He has a 21-10 record over Nadal in the last nine seasons. The last time they played in a Grand Slam final, at the Australian Open in January, Djokovic painted a masterpiece, winning, 6-3, 6-2, 6-3, in just over two hours.
Including this game, his record against Federer in that span is just as impressive: 20-9.
Still, records do not count when it comes to public sentiment. Nadal and Federer are loved. Djokovic, before this match and even after him, is simply respected, albeit deeply.
His face-to-face record against Federer now includes three victories in the Wimbledon final, where Federer has claimed a record eight men's titles. It also includes three memorable victories at the US Open, saving match points in the 2010 and 2011 semifinals and winning the 2015 final.
Unlike the environment in which final in New York, where the febrile and pro-Federer audience brushed the rudeness, the crowd here was not filled with evil.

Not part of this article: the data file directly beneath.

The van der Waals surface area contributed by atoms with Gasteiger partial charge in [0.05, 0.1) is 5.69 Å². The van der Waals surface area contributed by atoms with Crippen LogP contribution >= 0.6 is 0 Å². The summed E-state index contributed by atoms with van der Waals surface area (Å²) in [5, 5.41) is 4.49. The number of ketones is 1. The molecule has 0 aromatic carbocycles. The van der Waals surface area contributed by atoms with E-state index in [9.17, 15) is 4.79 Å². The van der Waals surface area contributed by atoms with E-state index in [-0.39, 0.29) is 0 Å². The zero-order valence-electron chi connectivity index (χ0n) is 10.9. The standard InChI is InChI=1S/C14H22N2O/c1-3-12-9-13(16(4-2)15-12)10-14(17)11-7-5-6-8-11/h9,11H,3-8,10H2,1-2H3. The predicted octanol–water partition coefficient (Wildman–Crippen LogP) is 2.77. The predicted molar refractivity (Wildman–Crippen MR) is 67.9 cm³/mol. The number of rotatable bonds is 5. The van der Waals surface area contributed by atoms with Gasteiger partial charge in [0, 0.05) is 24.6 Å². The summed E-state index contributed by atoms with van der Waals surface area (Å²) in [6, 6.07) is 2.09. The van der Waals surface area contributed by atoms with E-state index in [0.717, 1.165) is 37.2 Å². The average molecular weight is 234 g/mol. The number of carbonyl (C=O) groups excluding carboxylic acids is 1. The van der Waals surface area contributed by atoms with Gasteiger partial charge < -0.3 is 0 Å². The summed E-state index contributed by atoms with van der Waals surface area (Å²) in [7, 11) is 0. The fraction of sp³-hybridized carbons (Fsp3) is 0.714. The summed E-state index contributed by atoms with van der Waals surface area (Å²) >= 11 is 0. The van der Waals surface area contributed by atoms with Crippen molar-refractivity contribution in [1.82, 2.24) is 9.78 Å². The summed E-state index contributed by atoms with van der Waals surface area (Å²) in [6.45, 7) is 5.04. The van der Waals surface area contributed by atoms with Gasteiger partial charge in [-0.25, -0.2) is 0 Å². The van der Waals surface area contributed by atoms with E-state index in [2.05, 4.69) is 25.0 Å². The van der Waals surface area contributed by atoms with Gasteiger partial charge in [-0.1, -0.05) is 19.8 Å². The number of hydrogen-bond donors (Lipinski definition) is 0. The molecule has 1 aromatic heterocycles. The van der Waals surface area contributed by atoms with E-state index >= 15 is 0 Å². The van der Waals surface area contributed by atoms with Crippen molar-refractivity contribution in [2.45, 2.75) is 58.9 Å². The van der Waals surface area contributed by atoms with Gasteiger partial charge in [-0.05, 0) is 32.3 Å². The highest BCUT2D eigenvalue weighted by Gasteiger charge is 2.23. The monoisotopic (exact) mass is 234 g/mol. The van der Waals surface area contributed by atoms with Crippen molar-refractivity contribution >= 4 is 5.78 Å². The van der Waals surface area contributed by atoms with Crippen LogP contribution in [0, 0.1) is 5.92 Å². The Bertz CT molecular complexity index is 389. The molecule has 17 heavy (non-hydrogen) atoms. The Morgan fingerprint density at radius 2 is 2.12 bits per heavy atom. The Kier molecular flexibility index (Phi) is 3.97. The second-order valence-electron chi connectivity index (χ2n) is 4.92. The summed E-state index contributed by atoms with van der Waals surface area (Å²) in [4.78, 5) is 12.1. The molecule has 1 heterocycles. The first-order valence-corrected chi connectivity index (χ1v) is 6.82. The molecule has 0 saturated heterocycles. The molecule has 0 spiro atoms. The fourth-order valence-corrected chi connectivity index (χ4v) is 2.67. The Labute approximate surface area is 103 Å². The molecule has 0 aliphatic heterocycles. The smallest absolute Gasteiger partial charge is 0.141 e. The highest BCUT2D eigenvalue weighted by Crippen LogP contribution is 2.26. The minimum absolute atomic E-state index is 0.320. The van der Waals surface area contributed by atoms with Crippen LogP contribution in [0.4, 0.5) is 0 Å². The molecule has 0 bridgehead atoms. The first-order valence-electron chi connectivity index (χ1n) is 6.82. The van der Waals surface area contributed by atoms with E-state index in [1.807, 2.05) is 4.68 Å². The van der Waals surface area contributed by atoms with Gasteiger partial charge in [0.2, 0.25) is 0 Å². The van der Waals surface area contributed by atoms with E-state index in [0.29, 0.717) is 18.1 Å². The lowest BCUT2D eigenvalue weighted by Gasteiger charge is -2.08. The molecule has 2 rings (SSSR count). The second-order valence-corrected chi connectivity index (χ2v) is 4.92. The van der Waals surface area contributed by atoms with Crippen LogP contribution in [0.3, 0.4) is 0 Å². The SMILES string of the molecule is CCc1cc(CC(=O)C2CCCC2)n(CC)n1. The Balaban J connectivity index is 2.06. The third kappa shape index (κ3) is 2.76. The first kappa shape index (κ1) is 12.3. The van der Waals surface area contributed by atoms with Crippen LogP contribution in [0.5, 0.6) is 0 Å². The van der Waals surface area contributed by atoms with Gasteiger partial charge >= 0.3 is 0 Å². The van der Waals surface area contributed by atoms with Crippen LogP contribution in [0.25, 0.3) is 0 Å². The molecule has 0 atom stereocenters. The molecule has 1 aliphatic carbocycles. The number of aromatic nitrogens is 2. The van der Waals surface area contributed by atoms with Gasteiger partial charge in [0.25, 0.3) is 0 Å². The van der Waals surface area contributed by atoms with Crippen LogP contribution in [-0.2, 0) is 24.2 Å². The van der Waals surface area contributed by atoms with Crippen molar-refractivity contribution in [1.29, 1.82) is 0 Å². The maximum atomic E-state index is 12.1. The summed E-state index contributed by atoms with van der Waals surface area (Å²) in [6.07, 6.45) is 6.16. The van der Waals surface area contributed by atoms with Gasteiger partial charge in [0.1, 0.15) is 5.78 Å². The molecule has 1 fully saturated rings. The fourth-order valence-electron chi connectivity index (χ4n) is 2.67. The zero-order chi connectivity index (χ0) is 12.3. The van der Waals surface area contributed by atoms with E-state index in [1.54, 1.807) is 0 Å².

The spectators were educated with him and granted him applause at all times, although he was often silent, moderate and reluctantly. When he made a mistake, there was applause. When Federer made a mistake, there were moans.
"Of course, if you have the majority of the crowd on your side, this helps, it gives you motivation, it gives you strength, it gives you energy," said Djokovic. "When you do not do it, then you have to find it inside."
In the final set, Federer looked tired. But with the crowd urging him to keep going, he moved forward, breaking Djokovic with a cross-field right pass.